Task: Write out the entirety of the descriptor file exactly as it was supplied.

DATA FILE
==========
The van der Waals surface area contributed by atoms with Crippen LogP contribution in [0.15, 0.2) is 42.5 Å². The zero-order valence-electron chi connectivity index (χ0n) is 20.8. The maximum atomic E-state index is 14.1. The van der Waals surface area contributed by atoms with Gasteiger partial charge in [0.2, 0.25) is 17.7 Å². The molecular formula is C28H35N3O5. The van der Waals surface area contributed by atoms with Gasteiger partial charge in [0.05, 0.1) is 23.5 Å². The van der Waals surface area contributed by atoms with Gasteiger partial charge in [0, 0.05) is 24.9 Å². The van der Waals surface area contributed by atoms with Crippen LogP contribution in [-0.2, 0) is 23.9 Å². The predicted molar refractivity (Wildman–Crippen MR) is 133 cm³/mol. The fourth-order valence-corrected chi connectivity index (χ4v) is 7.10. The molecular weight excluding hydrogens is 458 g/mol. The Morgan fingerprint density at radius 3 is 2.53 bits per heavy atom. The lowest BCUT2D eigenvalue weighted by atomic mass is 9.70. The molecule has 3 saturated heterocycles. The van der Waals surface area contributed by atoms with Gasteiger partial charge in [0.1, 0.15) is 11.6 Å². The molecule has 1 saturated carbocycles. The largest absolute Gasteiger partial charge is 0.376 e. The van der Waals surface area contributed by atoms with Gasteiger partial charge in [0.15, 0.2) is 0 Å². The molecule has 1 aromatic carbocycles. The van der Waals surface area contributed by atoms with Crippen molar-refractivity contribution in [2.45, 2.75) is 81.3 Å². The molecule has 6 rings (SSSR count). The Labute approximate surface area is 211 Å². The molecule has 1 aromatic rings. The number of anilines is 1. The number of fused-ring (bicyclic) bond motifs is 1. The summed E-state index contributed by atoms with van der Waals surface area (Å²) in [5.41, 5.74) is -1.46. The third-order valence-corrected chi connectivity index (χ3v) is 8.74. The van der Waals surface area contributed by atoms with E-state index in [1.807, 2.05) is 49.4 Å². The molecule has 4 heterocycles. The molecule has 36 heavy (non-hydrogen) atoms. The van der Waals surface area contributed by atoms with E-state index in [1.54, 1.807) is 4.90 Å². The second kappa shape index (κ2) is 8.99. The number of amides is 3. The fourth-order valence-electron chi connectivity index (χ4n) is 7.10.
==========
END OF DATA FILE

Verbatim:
The van der Waals surface area contributed by atoms with Crippen LogP contribution in [0.15, 0.2) is 42.5 Å². The zero-order valence-electron chi connectivity index (χ0n) is 20.8. The maximum atomic E-state index is 14.1. The van der Waals surface area contributed by atoms with Gasteiger partial charge in [0.2, 0.25) is 17.7 Å². The molecular formula is C28H35N3O5. The van der Waals surface area contributed by atoms with Gasteiger partial charge in [0.05, 0.1) is 23.5 Å². The van der Waals surface area contributed by atoms with Gasteiger partial charge in [0, 0.05) is 24.9 Å². The van der Waals surface area contributed by atoms with Crippen LogP contribution in [-0.2, 0) is 23.9 Å². The predicted molar refractivity (Wildman–Crippen MR) is 133 cm³/mol. The fourth-order valence-corrected chi connectivity index (χ4v) is 7.10. The molecular weight excluding hydrogens is 458 g/mol. The Morgan fingerprint density at radius 3 is 2.53 bits per heavy atom. The lowest BCUT2D eigenvalue weighted by atomic mass is 9.70. The molecule has 3 saturated heterocycles. The van der Waals surface area contributed by atoms with Gasteiger partial charge in [0.1, 0.15) is 11.6 Å². The molecule has 1 saturated carbocycles. The largest absolute Gasteiger partial charge is 0.376 e. The van der Waals surface area contributed by atoms with Gasteiger partial charge in [0.15, 0.2) is 0 Å². The molecule has 1 aromatic carbocycles. The van der Waals surface area contributed by atoms with Crippen molar-refractivity contribution in [2.45, 2.75) is 81.3 Å². The molecule has 6 rings (SSSR count). The Labute approximate surface area is 211 Å². The molecule has 1 aromatic rings. The number of anilines is 1. The number of fused-ring (bicyclic) bond motifs is 1. The summed E-state index contributed by atoms with van der Waals surface area (Å²) in [5.41, 5.74) is -1.46. The third-order valence-corrected chi connectivity index (χ3v) is 8.74. The van der Waals surface area contributed by atoms with E-state index in [1.807, 2.05) is 49.4 Å². The molecule has 4 heterocycles. The molecule has 36 heavy (non-hydrogen) atoms. The van der Waals surface area contributed by atoms with E-state index in [1.54, 1.807) is 4.90 Å². The second kappa shape index (κ2) is 8.99. The number of amides is 3. The fourth-order valence-electron chi connectivity index (χ4n) is 7.10.